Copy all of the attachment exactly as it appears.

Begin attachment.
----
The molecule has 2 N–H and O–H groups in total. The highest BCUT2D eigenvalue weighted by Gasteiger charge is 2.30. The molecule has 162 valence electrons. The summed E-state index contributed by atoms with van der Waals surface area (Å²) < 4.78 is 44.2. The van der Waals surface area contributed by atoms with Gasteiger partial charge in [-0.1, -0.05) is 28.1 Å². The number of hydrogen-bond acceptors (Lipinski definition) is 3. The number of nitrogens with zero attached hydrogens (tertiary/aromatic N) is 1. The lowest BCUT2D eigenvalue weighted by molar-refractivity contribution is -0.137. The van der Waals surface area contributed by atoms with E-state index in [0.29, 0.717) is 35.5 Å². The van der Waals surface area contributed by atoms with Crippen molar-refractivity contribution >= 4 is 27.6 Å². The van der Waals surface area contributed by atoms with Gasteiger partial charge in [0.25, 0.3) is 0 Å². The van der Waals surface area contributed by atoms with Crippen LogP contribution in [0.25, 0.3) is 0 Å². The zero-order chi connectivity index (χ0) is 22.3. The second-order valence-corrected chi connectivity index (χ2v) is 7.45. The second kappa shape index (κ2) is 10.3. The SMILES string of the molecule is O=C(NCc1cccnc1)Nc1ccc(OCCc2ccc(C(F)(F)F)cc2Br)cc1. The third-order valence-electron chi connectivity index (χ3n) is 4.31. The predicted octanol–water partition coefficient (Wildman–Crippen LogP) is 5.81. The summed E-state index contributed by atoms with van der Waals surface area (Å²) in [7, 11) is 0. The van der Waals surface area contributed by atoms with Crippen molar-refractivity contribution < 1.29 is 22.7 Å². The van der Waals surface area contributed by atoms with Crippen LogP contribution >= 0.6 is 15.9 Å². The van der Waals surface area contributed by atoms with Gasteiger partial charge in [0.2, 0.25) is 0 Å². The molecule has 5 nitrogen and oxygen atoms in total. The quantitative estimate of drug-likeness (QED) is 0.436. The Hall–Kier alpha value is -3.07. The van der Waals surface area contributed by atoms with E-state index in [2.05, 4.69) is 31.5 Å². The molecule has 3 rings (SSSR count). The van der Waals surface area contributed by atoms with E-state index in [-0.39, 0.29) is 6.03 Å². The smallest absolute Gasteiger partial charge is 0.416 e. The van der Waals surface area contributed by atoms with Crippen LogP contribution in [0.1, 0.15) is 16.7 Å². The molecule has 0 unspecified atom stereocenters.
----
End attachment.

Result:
The molecule has 2 N–H and O–H groups in total. The highest BCUT2D eigenvalue weighted by Gasteiger charge is 2.30. The molecule has 162 valence electrons. The summed E-state index contributed by atoms with van der Waals surface area (Å²) < 4.78 is 44.2. The van der Waals surface area contributed by atoms with Gasteiger partial charge in [-0.1, -0.05) is 28.1 Å². The number of hydrogen-bond acceptors (Lipinski definition) is 3. The number of nitrogens with zero attached hydrogens (tertiary/aromatic N) is 1. The lowest BCUT2D eigenvalue weighted by molar-refractivity contribution is -0.137. The van der Waals surface area contributed by atoms with E-state index in [0.29, 0.717) is 35.5 Å². The van der Waals surface area contributed by atoms with Crippen molar-refractivity contribution >= 4 is 27.6 Å². The van der Waals surface area contributed by atoms with Gasteiger partial charge in [0.25, 0.3) is 0 Å². The van der Waals surface area contributed by atoms with Crippen LogP contribution in [0.25, 0.3) is 0 Å². The zero-order chi connectivity index (χ0) is 22.3. The second-order valence-corrected chi connectivity index (χ2v) is 7.45. The second kappa shape index (κ2) is 10.3. The SMILES string of the molecule is O=C(NCc1cccnc1)Nc1ccc(OCCc2ccc(C(F)(F)F)cc2Br)cc1. The third-order valence-electron chi connectivity index (χ3n) is 4.31. The predicted octanol–water partition coefficient (Wildman–Crippen LogP) is 5.81. The summed E-state index contributed by atoms with van der Waals surface area (Å²) in [7, 11) is 0. The van der Waals surface area contributed by atoms with Crippen molar-refractivity contribution < 1.29 is 22.7 Å². The van der Waals surface area contributed by atoms with Crippen LogP contribution >= 0.6 is 15.9 Å². The van der Waals surface area contributed by atoms with Gasteiger partial charge in [0.2, 0.25) is 0 Å². The molecule has 5 nitrogen and oxygen atoms in total. The quantitative estimate of drug-likeness (QED) is 0.436. The Hall–Kier alpha value is -3.07. The van der Waals surface area contributed by atoms with E-state index in [2.05, 4.69) is 31.5 Å². The molecule has 3 rings (SSSR count). The van der Waals surface area contributed by atoms with E-state index in [-0.39, 0.29) is 6.03 Å². The smallest absolute Gasteiger partial charge is 0.416 e. The van der Waals surface area contributed by atoms with Crippen LogP contribution in [0.1, 0.15) is 16.7 Å². The molecule has 0 unspecified atom stereocenters.